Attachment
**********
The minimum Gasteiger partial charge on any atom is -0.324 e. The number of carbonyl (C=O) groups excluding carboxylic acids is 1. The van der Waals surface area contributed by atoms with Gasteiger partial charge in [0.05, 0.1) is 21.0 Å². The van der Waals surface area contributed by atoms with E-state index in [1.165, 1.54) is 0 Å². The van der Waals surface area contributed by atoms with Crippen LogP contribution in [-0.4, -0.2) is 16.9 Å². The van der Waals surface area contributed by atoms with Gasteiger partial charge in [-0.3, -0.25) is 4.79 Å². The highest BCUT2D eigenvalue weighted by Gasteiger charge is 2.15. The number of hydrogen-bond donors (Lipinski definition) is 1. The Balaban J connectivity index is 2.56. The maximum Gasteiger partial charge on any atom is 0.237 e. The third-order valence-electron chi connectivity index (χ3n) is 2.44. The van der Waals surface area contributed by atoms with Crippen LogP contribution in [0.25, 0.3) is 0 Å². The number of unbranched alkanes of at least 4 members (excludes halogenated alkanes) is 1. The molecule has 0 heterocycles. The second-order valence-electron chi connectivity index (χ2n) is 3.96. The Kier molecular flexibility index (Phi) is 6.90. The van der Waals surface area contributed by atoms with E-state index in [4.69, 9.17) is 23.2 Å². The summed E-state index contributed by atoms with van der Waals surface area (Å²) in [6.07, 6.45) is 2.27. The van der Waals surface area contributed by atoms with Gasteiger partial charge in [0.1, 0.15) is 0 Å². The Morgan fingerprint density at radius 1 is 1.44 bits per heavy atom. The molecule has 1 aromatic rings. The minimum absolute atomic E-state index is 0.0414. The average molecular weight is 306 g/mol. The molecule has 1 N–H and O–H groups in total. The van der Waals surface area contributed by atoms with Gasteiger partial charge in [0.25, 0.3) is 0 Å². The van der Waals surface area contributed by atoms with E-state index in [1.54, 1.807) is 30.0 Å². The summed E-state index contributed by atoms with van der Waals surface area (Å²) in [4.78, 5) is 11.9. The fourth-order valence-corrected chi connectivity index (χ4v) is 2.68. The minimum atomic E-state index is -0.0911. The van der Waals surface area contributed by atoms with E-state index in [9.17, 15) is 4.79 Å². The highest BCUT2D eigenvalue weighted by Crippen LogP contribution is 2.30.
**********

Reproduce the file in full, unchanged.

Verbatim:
The minimum Gasteiger partial charge on any atom is -0.324 e. The number of carbonyl (C=O) groups excluding carboxylic acids is 1. The van der Waals surface area contributed by atoms with Gasteiger partial charge in [0.05, 0.1) is 21.0 Å². The van der Waals surface area contributed by atoms with E-state index in [1.165, 1.54) is 0 Å². The van der Waals surface area contributed by atoms with Crippen LogP contribution in [-0.4, -0.2) is 16.9 Å². The van der Waals surface area contributed by atoms with Gasteiger partial charge in [-0.3, -0.25) is 4.79 Å². The highest BCUT2D eigenvalue weighted by Gasteiger charge is 2.15. The number of hydrogen-bond donors (Lipinski definition) is 1. The Balaban J connectivity index is 2.56. The maximum Gasteiger partial charge on any atom is 0.237 e. The third-order valence-electron chi connectivity index (χ3n) is 2.44. The van der Waals surface area contributed by atoms with Crippen LogP contribution in [0.25, 0.3) is 0 Å². The number of unbranched alkanes of at least 4 members (excludes halogenated alkanes) is 1. The molecule has 0 heterocycles. The second-order valence-electron chi connectivity index (χ2n) is 3.96. The Kier molecular flexibility index (Phi) is 6.90. The van der Waals surface area contributed by atoms with E-state index in [4.69, 9.17) is 23.2 Å². The summed E-state index contributed by atoms with van der Waals surface area (Å²) in [6.07, 6.45) is 2.27. The van der Waals surface area contributed by atoms with Gasteiger partial charge in [0.1, 0.15) is 0 Å². The Morgan fingerprint density at radius 1 is 1.44 bits per heavy atom. The molecule has 1 aromatic rings. The minimum absolute atomic E-state index is 0.0414. The average molecular weight is 306 g/mol. The molecule has 1 N–H and O–H groups in total. The van der Waals surface area contributed by atoms with Gasteiger partial charge in [0.25, 0.3) is 0 Å². The van der Waals surface area contributed by atoms with E-state index in [1.54, 1.807) is 30.0 Å². The summed E-state index contributed by atoms with van der Waals surface area (Å²) in [4.78, 5) is 11.9. The fourth-order valence-corrected chi connectivity index (χ4v) is 2.68. The minimum atomic E-state index is -0.0911. The van der Waals surface area contributed by atoms with E-state index in [9.17, 15) is 4.79 Å². The highest BCUT2D eigenvalue weighted by Crippen LogP contribution is 2.30.